This book is all about Usability Testing and builds upon the basics covered in Don’t Make Me Think that I covered last week. I really loved Steve Krug’s writing style. He does an excellent job of keeping you entertained and making sure you actually finish the book. I was in awe of how excellent writing makes a world of difference when it comes to presenting a topic that otherwise could have been pretty bland. Here are my notes from the book:
When it comes to usablity testing, any testing with anyone is better than no testing, and a bit of testing earlier is better than a lot of testing later. Steve calls this kind of testing “Do It Yourself Usability Testing” since it’s supposed to be cheap, easy-to-do and takes just a morning a month. Here are some of Steve’s recommendations:
- Reserve one morning a month (say the third Thursday every month) for a round of testing, debriefing, and deciding what to fix.
- Test with three participants each round. Recruit loosely, and grade on a curve — you don’t need to find someone who fits the exact mold of your users since most usability problems can be uncovered by testing with just about anyone.
- Get as many people as possible to observe the tests — the designers, engineers, project managers, executives etc.
During a usability test, you will record the participant’s voice and the screen, as well as share both live with observers in another room. A typical one-hour test can be broken down into:
- Welcome (4 mins): Explain how the test will work so that the participant will know what to expect.
- The questions (2 mins): Ask the participant a few questions about themselves. This helps put them at ease and gives you an idea of how computer-savvy they are.
- The Home page tour (3 mins): Open the Home page of the site you’re testing, and ask the participant to look around and tell you what they make of it. This will give you an idea of how easy it is to understand your home page, as well as how familiar the participant is with your domain.
- The tasks (35 minutes): Watch the participant perform a series of tasks you have prepared for them beforehand. Encourage the participant to think out loud, and it’s crucial that you let them work on their own and not ask them any leading questions, or give out any clues or assistance.
- Probing (5 mins): Ask the participant any questions you may have about anything that happened during the test, and any questions that people in the observation room may have. Also, answer any questions that the participant may have at this point (don’t answer them during the actual tasks since your’re testing how they’ll perform with no one around)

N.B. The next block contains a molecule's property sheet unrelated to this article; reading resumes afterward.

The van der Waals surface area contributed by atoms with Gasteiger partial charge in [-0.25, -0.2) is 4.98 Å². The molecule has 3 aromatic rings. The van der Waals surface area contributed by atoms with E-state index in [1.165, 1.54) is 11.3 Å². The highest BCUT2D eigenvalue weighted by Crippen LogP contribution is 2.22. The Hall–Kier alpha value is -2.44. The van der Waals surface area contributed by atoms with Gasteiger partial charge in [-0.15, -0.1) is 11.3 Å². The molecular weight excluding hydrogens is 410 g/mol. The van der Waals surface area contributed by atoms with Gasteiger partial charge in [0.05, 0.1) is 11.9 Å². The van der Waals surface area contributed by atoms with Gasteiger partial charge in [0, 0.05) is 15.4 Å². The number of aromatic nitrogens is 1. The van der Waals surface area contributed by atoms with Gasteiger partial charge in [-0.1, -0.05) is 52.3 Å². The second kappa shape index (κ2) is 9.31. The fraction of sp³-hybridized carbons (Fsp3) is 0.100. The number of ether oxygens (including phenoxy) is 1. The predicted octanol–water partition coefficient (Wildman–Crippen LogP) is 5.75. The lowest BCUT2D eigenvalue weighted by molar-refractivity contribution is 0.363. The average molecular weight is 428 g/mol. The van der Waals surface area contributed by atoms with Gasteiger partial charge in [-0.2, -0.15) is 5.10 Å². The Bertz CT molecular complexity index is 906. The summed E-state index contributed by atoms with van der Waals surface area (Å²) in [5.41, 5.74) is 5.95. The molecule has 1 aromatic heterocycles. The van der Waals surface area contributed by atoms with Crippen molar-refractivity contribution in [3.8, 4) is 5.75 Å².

- Wrapping Up (5 mins): Thank them for their help, and give them their gift card.
During the breaks between successive tests, ask the observers to write down the top 3 usability problems that they see. During the debriefing, focus ruthlessly on deciding to fix the most serious problems first. Here are a few other recommendations:
- Keep a separate list of low-hanging fruit
- Resist the impulse to add things — instead try to tweak your existing design to fix the problem
- Take “new feature” requests with a grain of salt. Participants will often suggest new features, but when you probe them further, they themselves will admit that they more often than not themselves will use the features they are suggesting.
- Ignore the problems where the user goes astray for a bit, but comes back on track by themselves.
- Good design is a delicate balance, so when fixing a problem, ensure that you aren’t introducing new ones.
Remote testing is very similar to Usability testing discussed above, except that the participant is at their home/office and you conduct the testing via screensharing and voice call. Unmoderated user testing is another cheap way to test, where you specify your website, the tasks you want the users to do, and get back video recordings of people trying to accomplish those tasks. While not as effective as a usability testing session you conduct in person, these are usually a lot less expensive.
You can download checklists, interview script, consent form, a demo video at Steve Krug’s site here: Downloads for Rocket Surgery Made Easy
Originally published at www.commonlounge.com.
This is #13 in a series of book reviews published weekly on this site.